Provision of Mental Health Services as a Quality Indicator for Adolescent Substance Abuse Treatment Facilities

Published in: Psychiatric Services, v. 66, no. 1, Jan. 2015, p. 41-48

Posted on RAND.org on January 01, 2014

by Rajeev Ramchand, Beth Ann Griffin, Sarah B. Hunter, Marika Booth, Daniel F. McCaffrey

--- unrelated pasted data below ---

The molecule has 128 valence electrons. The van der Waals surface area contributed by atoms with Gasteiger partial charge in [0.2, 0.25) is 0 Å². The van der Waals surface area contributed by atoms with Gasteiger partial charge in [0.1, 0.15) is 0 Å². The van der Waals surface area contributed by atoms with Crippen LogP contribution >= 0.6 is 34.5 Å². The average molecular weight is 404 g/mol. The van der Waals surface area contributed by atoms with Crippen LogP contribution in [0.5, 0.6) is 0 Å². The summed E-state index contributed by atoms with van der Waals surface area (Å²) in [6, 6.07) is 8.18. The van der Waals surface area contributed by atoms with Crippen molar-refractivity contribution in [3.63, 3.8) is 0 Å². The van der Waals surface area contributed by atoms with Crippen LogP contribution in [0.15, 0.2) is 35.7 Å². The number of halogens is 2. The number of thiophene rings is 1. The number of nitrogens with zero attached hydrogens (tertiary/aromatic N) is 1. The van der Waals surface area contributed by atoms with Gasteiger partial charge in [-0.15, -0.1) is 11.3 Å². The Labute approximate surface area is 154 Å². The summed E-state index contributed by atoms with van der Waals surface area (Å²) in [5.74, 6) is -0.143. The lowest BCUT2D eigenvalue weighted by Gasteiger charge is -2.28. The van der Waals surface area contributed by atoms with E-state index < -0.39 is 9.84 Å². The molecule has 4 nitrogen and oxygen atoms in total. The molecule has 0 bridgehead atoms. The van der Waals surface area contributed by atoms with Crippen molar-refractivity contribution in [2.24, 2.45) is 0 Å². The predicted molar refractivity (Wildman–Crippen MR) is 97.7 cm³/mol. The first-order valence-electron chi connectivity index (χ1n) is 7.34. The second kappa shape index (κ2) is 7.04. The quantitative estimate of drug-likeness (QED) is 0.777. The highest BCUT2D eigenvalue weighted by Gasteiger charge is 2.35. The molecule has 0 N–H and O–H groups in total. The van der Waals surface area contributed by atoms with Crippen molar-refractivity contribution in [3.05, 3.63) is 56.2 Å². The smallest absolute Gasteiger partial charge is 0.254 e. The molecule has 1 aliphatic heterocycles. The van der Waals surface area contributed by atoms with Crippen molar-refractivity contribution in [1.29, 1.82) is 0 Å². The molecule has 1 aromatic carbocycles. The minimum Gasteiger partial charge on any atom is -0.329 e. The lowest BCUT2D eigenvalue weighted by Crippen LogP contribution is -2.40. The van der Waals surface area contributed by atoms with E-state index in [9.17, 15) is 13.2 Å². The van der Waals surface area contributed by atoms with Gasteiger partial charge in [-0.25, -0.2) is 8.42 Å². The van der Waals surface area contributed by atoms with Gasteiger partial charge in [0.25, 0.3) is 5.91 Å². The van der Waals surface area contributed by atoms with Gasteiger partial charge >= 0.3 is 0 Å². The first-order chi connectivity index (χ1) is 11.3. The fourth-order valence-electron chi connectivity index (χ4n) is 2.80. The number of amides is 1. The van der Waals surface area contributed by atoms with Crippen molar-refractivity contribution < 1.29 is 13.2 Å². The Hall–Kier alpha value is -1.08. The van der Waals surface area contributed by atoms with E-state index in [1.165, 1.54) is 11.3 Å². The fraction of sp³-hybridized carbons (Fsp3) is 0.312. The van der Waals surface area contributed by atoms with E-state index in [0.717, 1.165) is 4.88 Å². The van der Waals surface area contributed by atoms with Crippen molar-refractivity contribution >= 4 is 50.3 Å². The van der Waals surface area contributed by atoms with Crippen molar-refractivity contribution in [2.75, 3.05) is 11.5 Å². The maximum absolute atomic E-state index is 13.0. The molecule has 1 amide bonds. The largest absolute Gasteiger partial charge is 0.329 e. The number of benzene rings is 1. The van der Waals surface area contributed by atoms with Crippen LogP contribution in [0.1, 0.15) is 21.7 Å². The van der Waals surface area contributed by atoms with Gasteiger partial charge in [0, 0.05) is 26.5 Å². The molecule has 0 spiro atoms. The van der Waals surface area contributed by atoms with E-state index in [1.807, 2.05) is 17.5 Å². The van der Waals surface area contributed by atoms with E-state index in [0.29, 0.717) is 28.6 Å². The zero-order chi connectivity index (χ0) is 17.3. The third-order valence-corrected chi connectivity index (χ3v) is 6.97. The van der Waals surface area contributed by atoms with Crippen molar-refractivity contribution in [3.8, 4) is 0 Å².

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OBJECTIVE: The study tested whether adolescents receiving substance abuse treatment at facilities offering full (can treat all psychiatric conditions) or partial (cannot treat severe or persistent mental illness) mental health services have better 12-month substance use and mental health outcomes than youths at facilities with no mental health services. METHODS: Data were collected from 3,235 adolescents who were assessed at baseline and at 12 months at one of 50 adolescent treatment facilities. Propensity scores were applied to compare client outcomes from three types of facilities (full, partial, or no mental health services); weighted linear models were estimated to examine outcomes. RESULTS: Youths attending facilities offering full or partial mental health services had better substance abuse treatment outcomes than youths attending facilities offering no such services. There was no evidence of a difference in substance use outcomes between facilities offering full versus partial services, nor was there evidence of differences in mental health outcomes. CONCLUSIONS: These preliminary findings suggest that the availability of mental health services may be a useful quality indicator for adolescent substance abuse treatment facilities. More research is needed to examine specific types of mental health services offered at different facilities.

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